Thursday, 29 May 2014

Old Glory 15mm Austrian Caisson Out-of-Bag Review

Getting ready for some more painting, and after a much needed break from masses of white uniforms, I've been picking up some more bits and pieces for my Austrian army.

I came across, and managed to win an opened bag of Old Glory's NAE8 Austrian Caisson.

Popped the bag open this morning and emptied out the parts. Everything was complete and flash free. I separated out the parts and what you get is two caissons, each with four horses and two riders.

The horses are quite small compared to the newer ranges, as are the riders. The riders are also wearing post-1800 shakos, so not really suitable for Marengo, but they are nice little figures with three (maybe four) variants.

I've quickly glued the wheels to the caissons - the rear wheels attach to a separate axle, and the front wheels attach to the from axle (I'm not really sure what the correct name for the front section of a wagon/caisson is). These all fit together easily and cleanly. There's also two small parts that I assume fit to the top/front of the caisson.

All in all, this is a nice little set, though quite small compared to newer figures. Sitting beside my other caisson they seem far to small, but they may look better once painted.

I'm looking forward to the forthcoming Blue Moon wagons and Caissons, which should be the correct size. Hopefully they'll do earlier riders as well as ones in Shako, so that I can have properly uniformed troops for the era.

The Village of Marengo - 15mm building from Total Battle Systems

After finishing of the Fontanone Stream it seemed to make sense to get some buildings for the village the battle of Marengo was named after. Unforunately it seems though that 15mm Northern Italian buildings for the Napoleonic period are not all that easy to find. Russian, Northern European and Peninsular, and obviously Waterloo, are all pretty well covered, so for now I'll be making do with buildings that are close, but not perfect.

The first and only house so far is from Total Battle Systems "Big Battalions - 15mm Black Powder Europe" range, available here LINK

This building is the "Three Storey Single House", which comes unpainted for £6 plus P&P. The mould is clean and almost without any bubbles, paints up very easily, and is one of the highest quality resin terrain pieces I've seen. The footprint is 50mm x 50mm, so it takes up little table space.

I've painted this house in a "Italian" colour scheme. It's not 100% correct, but its close enough. I'll definitely be getting some more of Total Battle Systems 15mm buildings, though the others are more obviously not Italian.

Crossing The Fontanone - a 15mm scenic stream from Small_Terrian

Its been a while since I posted on my blog - work, children and other issues have been distracting - but in the meantime I've been working away on my Napoleonic collection, while being distracted from my main project of the Austrian army at the Battle of Marengo by Revolutionary French and some Vendean Revolution miniatures, and creating the flags for these guys.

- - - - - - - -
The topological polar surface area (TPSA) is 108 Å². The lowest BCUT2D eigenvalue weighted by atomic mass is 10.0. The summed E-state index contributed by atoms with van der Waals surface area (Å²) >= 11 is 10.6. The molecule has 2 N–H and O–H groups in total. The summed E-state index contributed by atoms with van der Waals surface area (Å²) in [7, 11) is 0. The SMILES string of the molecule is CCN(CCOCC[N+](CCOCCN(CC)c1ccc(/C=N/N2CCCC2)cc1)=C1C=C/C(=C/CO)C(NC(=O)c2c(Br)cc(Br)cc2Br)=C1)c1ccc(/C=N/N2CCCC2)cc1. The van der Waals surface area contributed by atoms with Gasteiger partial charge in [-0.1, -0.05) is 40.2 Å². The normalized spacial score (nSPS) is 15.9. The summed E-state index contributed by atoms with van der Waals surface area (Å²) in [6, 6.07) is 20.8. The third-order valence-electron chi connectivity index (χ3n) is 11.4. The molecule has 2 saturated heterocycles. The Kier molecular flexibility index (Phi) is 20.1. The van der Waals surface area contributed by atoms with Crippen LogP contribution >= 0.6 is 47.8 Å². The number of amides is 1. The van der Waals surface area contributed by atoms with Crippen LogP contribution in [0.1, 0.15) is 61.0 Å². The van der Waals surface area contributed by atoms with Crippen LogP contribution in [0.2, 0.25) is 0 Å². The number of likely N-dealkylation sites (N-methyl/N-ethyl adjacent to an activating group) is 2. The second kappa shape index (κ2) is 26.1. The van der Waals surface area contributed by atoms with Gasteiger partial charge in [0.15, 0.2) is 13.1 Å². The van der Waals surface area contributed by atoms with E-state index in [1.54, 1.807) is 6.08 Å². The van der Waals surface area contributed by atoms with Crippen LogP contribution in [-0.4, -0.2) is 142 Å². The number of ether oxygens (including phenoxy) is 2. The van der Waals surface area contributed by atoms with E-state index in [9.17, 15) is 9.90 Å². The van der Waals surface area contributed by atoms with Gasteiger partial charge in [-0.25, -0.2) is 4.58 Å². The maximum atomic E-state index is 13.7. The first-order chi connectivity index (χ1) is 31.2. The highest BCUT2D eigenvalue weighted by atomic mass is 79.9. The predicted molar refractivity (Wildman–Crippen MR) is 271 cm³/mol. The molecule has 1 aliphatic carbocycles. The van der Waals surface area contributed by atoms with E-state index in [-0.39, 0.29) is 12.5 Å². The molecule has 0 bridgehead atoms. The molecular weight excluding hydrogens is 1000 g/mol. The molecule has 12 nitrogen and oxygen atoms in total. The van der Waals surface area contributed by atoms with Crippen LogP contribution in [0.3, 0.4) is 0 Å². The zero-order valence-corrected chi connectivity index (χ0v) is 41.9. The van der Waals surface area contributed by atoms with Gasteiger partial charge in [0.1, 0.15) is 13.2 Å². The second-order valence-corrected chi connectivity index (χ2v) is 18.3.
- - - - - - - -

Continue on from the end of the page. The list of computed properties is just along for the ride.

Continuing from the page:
The first post here is about my first scenic items for setting the stage of the Battle of Marengo. One of the most famous areas of this battle was the Fontanone stream, where the French unsuccessfully tried to stem the flow of the earlier Austrian advances.

Rivers and streams have always been an issue for me on wargames tables. Obviously a river or stream needs to be at a lower level than the surrounding ground, so how can this be realistically, and easily, be put on a table? Today, more than ever, there are many products for roads and rivers and other terrain, and some are not at all costly.

A quick search on eBay showed plenty of choice, and picking a very reasonably priced set, I placed an order and waited to see if what I received looked as good at what was advertised. To be honest I was expecting something cheap looking but with potential when I ordered from a small company called Small_Terrain, available here LINK.

What I received was a lot better than I had hoped for. Made from cut MDF and ready painted, these river/stream sections are ready to straight (or bendy) onto the table.

Here's how they describe their items...
"Made from  hard wearing medium density fibreboard these river sections feature raised banks flocked with War World static grass and clump foliage, textured water effect, painted and drybrushed .  Muddier river water colours can be painted at your request."

Here's how the pieces look as supplied...

My only real issue was the waters edge, where the blue paint slightly overlapped the earth banks, but to be honest, you could live with that. 
I decided that, although these looked great already, that I wanted them to match the ground colours that I had on my figures bases, so I repainted the streams banks and the other visible earth. I've managed to source a cheap alternative to the Games Workshop Earth colour I'd been using - Wickes Chocolate Brown, available in a testor pot for about £2 and almost exactly the same colour as the GM paint.

First I painted the stream edges then filled in the rest of the earth...
Once the paint was dry I then drybrushed using a mix of the chocolate brown and a little white...
Then all that was needed was some grass tufts and some tall water weeds trimmed from a doormat...
This gave me enough great looking streams for the Fontanone, all for less than £15. All I need now is a bridge as the troops are struggling to cross the stream in an orderly fashion...
I may repaint the water at a later date. I recently visited Italy and have noticed that the water tends to be a lot less blue than what I have here, but the blue looks fine for now.